5. Have I prayed for and actively sought after a greater understanding of systemic racism and been willing to enact real changes in my life to combat it?

6. Have I been willfully ignorant of the racism that I know exists, choosing to be insensitive by ignoring it?

7. Have I looked for opportunities to enter into dialogue about racism with those whom I would not ordinarily converse?

8. Have I desired to overcome my indifference to racial violence and pushed myself past ignoring it?

9. Have I asked God to forgive me for the times that I have contributed to racism, consciously or unconsciously, through jokes, conversations, criticisms, use of influence, or complaints?

10. Have I asked God to forgive my friends, family members, and ancestors who have deliberately participated in and perpetuated the sin of racism, and for a conversion of their hearts?

If you are like me, your answer to all ten of these questions is “no.” As I said before, now is not the time for anyone to try and explain away, ignore, or dismiss this sin. It’s bigger than any one of us and nobody is going to “solve” it. What I can do is take these ten questions and continually examine my own conscience and then seek ways to change each “no” into a “yes.” I can also bring these questions to others and invite them to do the same.

I want to cease being inattentive or complacent, and therefore, complicit in this sin. This is a problem that begins with ignorance, but it must be recognized as a moral defect and eradicated, so that I can move from being “culpably ignorant” to “consciously informed,” and then, I hope, “willfully active” in instructing others who may be ignorant, which is in itself is one of the Spiritual Works of Mercy.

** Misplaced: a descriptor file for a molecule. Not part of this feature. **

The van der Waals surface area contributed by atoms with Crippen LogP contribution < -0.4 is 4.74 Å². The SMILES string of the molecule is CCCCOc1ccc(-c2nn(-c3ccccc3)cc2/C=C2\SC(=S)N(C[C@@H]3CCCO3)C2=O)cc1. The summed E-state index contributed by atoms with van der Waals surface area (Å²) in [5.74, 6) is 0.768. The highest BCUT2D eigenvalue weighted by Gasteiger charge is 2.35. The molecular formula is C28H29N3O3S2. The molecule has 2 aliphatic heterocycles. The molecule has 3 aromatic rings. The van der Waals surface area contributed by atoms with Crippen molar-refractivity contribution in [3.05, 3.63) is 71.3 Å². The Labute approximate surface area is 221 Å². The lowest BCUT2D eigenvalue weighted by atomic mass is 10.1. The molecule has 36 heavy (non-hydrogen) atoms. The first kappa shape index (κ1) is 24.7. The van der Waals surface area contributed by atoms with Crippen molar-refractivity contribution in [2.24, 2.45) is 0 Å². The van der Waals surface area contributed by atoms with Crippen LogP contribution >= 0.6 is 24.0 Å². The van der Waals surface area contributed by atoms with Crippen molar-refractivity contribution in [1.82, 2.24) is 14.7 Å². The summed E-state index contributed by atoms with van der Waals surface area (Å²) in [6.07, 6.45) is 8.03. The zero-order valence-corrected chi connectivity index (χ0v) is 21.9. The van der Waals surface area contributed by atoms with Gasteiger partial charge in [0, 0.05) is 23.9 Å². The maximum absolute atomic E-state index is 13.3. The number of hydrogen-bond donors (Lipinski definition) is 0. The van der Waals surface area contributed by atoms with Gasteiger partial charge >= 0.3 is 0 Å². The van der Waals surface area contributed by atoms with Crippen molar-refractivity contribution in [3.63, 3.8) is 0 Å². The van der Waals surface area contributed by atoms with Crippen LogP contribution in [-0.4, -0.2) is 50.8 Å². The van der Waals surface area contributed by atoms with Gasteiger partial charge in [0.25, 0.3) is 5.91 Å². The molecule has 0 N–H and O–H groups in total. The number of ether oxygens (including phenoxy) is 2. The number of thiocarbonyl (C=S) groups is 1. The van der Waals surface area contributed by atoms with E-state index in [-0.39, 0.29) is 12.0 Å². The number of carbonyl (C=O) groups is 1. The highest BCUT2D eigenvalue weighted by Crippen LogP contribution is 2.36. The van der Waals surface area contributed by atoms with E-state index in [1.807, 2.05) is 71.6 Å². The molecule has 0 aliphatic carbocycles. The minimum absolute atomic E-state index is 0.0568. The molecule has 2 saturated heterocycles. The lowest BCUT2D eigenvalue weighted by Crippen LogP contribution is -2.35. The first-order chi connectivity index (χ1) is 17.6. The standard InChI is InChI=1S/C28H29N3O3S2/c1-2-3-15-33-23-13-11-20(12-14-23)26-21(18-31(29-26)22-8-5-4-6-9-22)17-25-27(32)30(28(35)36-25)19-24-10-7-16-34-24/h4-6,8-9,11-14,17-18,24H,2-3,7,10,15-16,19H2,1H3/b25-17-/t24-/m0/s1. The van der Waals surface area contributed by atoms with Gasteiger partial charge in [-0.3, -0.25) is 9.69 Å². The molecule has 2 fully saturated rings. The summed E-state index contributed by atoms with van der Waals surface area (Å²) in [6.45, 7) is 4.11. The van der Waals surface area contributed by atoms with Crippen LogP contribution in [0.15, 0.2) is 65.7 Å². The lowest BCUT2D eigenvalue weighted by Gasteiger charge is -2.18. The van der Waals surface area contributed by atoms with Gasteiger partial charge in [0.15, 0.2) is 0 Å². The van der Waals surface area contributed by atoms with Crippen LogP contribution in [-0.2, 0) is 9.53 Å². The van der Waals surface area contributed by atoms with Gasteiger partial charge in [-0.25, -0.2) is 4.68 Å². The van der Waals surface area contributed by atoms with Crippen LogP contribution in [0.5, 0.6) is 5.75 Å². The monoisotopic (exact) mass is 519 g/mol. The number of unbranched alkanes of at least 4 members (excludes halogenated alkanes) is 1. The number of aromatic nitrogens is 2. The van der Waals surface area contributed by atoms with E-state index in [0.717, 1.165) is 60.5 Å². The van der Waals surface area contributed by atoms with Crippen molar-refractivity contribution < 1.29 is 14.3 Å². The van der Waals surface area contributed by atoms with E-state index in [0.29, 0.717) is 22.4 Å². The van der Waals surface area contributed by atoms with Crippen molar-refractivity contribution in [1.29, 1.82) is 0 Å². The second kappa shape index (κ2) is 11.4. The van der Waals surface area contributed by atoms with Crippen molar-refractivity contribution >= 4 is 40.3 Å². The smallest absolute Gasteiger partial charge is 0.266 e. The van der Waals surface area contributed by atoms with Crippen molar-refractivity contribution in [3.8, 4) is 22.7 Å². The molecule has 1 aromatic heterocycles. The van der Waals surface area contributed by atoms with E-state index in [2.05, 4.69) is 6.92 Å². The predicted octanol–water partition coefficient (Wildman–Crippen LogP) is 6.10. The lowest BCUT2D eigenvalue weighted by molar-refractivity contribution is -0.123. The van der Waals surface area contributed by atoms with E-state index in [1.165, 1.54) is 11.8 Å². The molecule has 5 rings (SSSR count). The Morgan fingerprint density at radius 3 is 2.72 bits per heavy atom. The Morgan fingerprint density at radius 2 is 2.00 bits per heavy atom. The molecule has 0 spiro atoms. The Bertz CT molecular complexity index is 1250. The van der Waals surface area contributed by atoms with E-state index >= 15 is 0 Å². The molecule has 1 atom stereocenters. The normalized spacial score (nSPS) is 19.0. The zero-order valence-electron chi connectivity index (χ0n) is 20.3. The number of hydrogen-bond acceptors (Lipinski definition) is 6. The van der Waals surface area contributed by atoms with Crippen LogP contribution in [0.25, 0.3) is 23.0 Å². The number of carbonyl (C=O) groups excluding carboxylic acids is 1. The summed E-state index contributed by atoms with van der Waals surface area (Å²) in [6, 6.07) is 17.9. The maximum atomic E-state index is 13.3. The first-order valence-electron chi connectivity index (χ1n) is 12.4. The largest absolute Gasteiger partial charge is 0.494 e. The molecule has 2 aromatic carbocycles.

COMING UP: Sin, suicide and the perfect mercy of God

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I love my hair stylist. 

She’s a devoted Christian. So, when I see her, we tend to have much deeper discussions than the usual gossipy hair stylist sessions. And, because it’s a small shop, the discussions often branch out to the other people within earshot, waiting for their appointments or waiting for their color to process. Because she tends to attract a smart and faithful clientele, the discussion is always interesting. 

Yesterday, at my bimonthly appointment, we somehow got onto the topic of suicide — specifically, the insidious way that it spreads among teenagers. One suicide often leads to another, which leads to another. I made the comment “It is demonic.” 

At that point, a woman in the waiting area chimed in. “I disagree. I’m Catholic. It used to be a mortal sin, but they changed it. It’s not any more. It’s mental illness.” 

If a nice Catholic lady at my hair salon could be confused about this, I figured perhaps some of you out there may be as well. Which made me think perhaps it’s time for a little review on the nature of sin — both in general, and specifically as it applies to suicide. 

First, sin in general. The fundamental point here is that the Catholic Church has no power to decide what is a sin and what isn’t. It’s not like there’s a committee that meets periodically to review the list of sins, and decide if any need to be promoted from venial to mortal, or demoted from mortal to venial, or dropped from the list entirely. 

Sins are sins because they are outside of God’s will. And they are outside of God’s will because they have the potential to do tremendous damage to people created in His image and likeness, whom He loves. We know they are sins because it was revealed to us in Scripture, or it has been handed down from the time of Christ in sacred tradition. Sometimes the Church must apply these timeless, God-given principles to new situations, to determine the morality of technologies undreamt of in ancient times.